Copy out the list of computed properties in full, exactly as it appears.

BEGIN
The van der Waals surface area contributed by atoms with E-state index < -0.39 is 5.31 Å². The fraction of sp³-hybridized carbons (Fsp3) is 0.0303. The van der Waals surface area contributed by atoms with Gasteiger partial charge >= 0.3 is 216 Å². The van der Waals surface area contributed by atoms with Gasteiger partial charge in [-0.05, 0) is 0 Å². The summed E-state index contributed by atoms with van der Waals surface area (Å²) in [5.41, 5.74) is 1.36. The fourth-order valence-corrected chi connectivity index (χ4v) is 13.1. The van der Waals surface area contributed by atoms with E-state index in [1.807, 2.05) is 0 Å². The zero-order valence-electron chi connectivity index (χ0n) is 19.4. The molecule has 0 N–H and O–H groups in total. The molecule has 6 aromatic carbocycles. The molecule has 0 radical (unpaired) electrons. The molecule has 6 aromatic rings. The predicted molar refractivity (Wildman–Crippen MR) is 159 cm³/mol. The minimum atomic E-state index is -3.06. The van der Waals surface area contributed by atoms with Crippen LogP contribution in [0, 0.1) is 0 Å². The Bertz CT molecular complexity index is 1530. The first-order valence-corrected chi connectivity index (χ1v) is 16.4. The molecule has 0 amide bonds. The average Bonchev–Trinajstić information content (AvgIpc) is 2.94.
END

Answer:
The van der Waals surface area contributed by atoms with E-state index < -0.39 is 5.31 Å². The fraction of sp³-hybridized carbons (Fsp3) is 0.0303. The van der Waals surface area contributed by atoms with Gasteiger partial charge >= 0.3 is 216 Å². The van der Waals surface area contributed by atoms with Gasteiger partial charge in [-0.05, 0) is 0 Å². The summed E-state index contributed by atoms with van der Waals surface area (Å²) in [5.41, 5.74) is 1.36. The fourth-order valence-corrected chi connectivity index (χ4v) is 13.1. The van der Waals surface area contributed by atoms with E-state index in [1.807, 2.05) is 0 Å². The zero-order valence-electron chi connectivity index (χ0n) is 19.4. The molecule has 0 N–H and O–H groups in total. The molecule has 6 aromatic carbocycles. The molecule has 0 radical (unpaired) electrons. The molecule has 6 aromatic rings. The predicted molar refractivity (Wildman–Crippen MR) is 159 cm³/mol. The minimum atomic E-state index is -3.06. The van der Waals surface area contributed by atoms with Crippen LogP contribution in [0, 0.1) is 0 Å². The Bertz CT molecular complexity index is 1530. The first-order valence-corrected chi connectivity index (χ1v) is 16.4. The molecule has 0 amide bonds. The average Bonchev–Trinajstić information content (AvgIpc) is 2.94.